Research Paper of Toyota

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Toyota
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Toyota Motor Corporation (Japanese: トヨタ自動車株式会社, Toyota Jidōsha KK?, IPA: [toꜜjota][4]) TYO: 7203, LSE: TYT, NYSE: TM, commonly known simply as Toyota and abbreviated as TMC, is a multinational automaker headquartered in Toyota, Aichi, Japan. In 2010, Toyota Motor Corporation employed 317,734 people worldwide TMC is the world's third largest automobile manufacturer by sales and production. The company was founded by Kiichiro Toyoda in 1937 as a spinoff from his father's company Toyota Industries to create automobiles. Three years earlier, in 1934, while still a department of Toyota Industries, it created its first product, the Type A engine, and, in 1936, its first passenger car, the Toyota AA. Toyota Motor Corporation group companies are Toyota (including the Scion brand), Lexus, Daihatsu and Hino Motors,[8] along with several "non-automotive" companies.[9] TMC is part of the Toyota Group, one of the largest conglomerates in the world. Toyota Motor Corporation is headquartered in Toyota City, Aichi and in Tokyo.[10] Its Tokyo head office is located at 1-4-18 Koraku, Bunkyo-ku, Tokyo 112-8701, Japan. Nagoya Office at 4-7-1 Meieki, Nakamura-ku, Nagoya City, Aichi Prefecture. In addition to manufacturing automobiles, Toyota provides financial services through its Toyota Financial Services division and also builds robots. * |

Company overview

Toyota headquarters in Toyota City, Japan
Vehicles were originally sold under the name "Toyoda" (トヨダ), from the family name of the company's founder, Kiichirō Toyoda. In September 1936, the company ran a public competition to design a new logo. Out of 27,000 entries the winning entry was the three Japanese katakana letters for "Toyoda" in a circle. But Risaburō Toyoda, who had married into the family and was not born with that name, preferred "Toyota" (トヨタ) because it took eight brush strokes (a fortuitous number) to write in Japanese, was visually simpler (leaving off the diacritic at the end) and with a voiceless consonant instead of a voiced one (voiced consonants are considered to have a "murky" or "muddy" sound compared to voiceless consonants, which are "clear"). Since "Toyoda" literally means "fertile rice paddies", changing the name also prevented the company being associated with old-fashioned farming. The newly formed word was trademarked and the company was registered in August 1937 as the "Toyota Motor Company".[11][12][13] In predominantly Chinese-speaking countries or regions using traditional Chinese characters, e.g. Hong Kong and Taiwan, Toyota is known as "豊田".[14] In predominantly Chinese speaking countries using simplified Chinese characters (e.g. China), Toyota is known as "丰田"[15] (pronounced as "Fēngtián" in Mandarin Chinese ). These are the same characters as the founding family's name "Toyoda" in Japanese, which translate to "fertile rice paddies" in the Chinese language as well. From September 1947, Toyota's small-sized vehicles were sold under the name "Toyopet" (トヨペット).[16] The first vehicle sold under this name was the Toyopet SA[17] but it also included vehicles such as the Toyopet SB light truck, Toyopet Stout light truck,[18] Toyopet Crown and the Toyopet Corona. However, when Toyota eventually entered the American market in 1957 with the Crown, the name was not well received due to connotations of toys and pets.[19] The name was soon dropped for the American market but continued in other markets until the mid 1960s.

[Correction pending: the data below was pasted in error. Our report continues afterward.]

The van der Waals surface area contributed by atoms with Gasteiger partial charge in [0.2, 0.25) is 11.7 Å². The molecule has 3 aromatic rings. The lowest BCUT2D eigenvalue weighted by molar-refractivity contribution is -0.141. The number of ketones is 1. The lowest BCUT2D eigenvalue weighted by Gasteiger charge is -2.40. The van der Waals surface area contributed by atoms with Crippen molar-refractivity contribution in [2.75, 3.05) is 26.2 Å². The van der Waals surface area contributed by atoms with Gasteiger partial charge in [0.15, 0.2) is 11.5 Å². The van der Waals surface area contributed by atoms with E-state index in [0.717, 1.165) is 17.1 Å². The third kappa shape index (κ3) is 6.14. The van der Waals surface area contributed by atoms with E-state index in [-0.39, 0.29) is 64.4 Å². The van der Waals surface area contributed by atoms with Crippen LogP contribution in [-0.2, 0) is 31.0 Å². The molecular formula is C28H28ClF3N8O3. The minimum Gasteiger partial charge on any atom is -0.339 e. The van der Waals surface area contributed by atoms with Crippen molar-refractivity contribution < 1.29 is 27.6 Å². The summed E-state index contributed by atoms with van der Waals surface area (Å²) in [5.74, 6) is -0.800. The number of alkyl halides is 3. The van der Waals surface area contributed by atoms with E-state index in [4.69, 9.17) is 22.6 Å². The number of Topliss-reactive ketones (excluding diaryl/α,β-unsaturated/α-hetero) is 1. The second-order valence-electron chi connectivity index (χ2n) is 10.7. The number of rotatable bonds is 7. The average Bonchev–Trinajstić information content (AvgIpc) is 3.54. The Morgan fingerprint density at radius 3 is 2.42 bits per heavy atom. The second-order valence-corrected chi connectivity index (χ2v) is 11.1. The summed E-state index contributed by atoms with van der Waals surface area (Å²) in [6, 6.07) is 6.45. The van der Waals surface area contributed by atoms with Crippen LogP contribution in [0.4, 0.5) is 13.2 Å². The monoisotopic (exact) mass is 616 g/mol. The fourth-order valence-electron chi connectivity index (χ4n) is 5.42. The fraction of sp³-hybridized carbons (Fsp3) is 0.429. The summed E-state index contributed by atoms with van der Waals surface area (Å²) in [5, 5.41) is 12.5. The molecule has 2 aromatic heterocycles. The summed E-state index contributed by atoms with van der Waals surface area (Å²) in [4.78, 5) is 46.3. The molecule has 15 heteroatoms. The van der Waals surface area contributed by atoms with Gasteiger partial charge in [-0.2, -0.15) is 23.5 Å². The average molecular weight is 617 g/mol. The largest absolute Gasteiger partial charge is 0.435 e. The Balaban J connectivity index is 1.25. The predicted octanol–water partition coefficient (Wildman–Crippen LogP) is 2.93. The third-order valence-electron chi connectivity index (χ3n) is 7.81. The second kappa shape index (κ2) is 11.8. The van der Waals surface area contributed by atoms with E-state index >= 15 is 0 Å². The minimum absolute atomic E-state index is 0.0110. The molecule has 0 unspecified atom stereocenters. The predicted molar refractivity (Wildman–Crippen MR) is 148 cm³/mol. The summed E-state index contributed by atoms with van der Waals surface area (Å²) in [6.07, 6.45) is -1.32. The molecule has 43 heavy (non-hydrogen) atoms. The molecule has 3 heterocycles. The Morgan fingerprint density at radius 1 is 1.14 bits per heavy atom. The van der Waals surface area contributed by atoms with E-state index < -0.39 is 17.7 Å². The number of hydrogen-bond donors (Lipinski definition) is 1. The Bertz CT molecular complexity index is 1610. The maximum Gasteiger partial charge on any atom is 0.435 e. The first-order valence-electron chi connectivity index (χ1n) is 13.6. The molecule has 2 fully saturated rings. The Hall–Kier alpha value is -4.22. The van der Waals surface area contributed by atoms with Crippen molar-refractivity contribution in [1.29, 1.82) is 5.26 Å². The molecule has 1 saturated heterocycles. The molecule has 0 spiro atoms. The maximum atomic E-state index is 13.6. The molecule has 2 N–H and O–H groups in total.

With over 30 million sold, the Corolla is one of the most popular and best selling cars in the world. The Toyota Motor Company received its first Japanese Quality Control Award at the start of the 1980s and began participating in a wide variety of motorsports. Due to the 1973 oil crisis, consumers in the lucrative US market began turning to small cars with better fuel economy. American car manufacturers had considered small economy cars to be an "entry level" product, and their small vehicles employed a low level of...
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